We visited Allaire State Park back in early November. Here are some of the doors and windows of that pretty park. The above building in the historical village was closed, but many were open.
Strictly speaking, this is not a door or a window, but it is OPEN – so it’s like a gateway to the bakery. I enhanced the saturation of the colors in Photoshop.
We were able to visit the original home of the Allaire family. As I said on a previous post, we were not allowed to photograph inside, but here’s the doorway to that interesting home. It was said to still be inhabited by a descendant of the original Allaire founder in the 1950’s, and that 1950’s owner kept a horse in his kitchen. Eccentric.
This was a vertical photo, so I increased the canvas size to make it horizontal, and then I used the clone stamp tool and the blur tool to get the main part of the photo to extend a bit into the side areas.
What is that white board that looks like a door but is curiously up too high to be a door? Where there once steps there? I didn’t notice this until today, when I was looking through these photos. Does that happen to you; do you find mysteries in your photos that you didn’t recognize when you were on the scene?
These are windows in the train of the Pine Creek Railroad, which is next to the Historical Village. The train ride just goes around in circles, but we did get to see some deer as we circled about.
For more windows and doors, visit Window Views (hosted by Mary the Teach):
We will really have to go somewhere else in New Jersey soon, because I keep showing you images from our wonderful trip to Allaire State Park (if you click on that link, you’ll see all my posts on Allaire). There is a fun train ride called the Pine Creek Railroad at Allaire, and I had fun using the Live Trace tool in Illustrator to come up with the above image. I used Photoshop to get the train conductor’s face to look not posterized, by putting the photo under the Live Trace image and erasing the Live Trace layer on his face.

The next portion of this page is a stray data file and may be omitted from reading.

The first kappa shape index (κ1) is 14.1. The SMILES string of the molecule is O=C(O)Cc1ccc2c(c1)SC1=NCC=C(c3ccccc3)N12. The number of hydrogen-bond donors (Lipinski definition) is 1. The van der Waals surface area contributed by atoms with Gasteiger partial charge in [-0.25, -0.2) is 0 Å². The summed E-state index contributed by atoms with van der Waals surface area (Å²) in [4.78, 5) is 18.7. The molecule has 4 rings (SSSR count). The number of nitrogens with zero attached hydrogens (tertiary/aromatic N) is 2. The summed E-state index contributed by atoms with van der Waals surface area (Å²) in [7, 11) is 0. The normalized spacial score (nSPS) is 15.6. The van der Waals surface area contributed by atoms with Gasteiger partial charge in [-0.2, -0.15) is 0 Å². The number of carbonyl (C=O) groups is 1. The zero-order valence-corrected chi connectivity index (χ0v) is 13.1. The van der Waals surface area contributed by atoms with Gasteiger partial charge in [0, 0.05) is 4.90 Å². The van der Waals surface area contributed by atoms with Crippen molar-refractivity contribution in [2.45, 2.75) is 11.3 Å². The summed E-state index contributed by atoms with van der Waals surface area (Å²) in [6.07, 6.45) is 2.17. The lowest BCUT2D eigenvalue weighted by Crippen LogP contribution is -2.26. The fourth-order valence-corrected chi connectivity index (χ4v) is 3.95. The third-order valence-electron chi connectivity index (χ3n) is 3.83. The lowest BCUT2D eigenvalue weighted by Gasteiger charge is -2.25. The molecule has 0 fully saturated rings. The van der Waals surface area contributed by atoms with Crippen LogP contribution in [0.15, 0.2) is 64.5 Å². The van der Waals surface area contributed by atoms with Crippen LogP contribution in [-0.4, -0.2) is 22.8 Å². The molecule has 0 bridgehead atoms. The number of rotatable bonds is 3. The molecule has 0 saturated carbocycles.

Another version: this one shows more color and detail, especially of the foliage behind the train.
And here’s the caboose at the train’s end, turning the corner.
Yesterday we had the fun of visiting Allaire State Park in Farmingdale, New Jersey, including the historic village and the train ride. The historic village featured Election Day 1836 – should women get the vote? The man without a hat was arguing with the women suffragettes to his right that that was a ridiculous notion.
The actors played their roles with great oomph and and in an impromptu fashion – they talked directly to the audience (there was no stage, and we were part of the show). The boy on the right was handing out blue ballots for his party, and he handed them only to the men in our party (my husband and a friend), but not to the women. I joked that I could influence my husband’s vote by telling him for whom to vote. My daughter and her friend, however, wanted the pink ballot party to win, no matter what the agenda, so they kept sneaking into the building to cast ballots for the pink party. They succeeded once or twice, but they also got caught and got a good “scolding” – all in good fun.
I wasn’t allowed to photograph the insides of the Allaire Village buildings – too bad, there was a lot of good history. We took the short train ride near the village at the end of our day. I’ll post the train another day, but here’s a great ghoulish guy at the train stop. He’s just there around Halloween time, have no fear.
For more photos with a little red or a lot of red, visit Ruby Tuesday: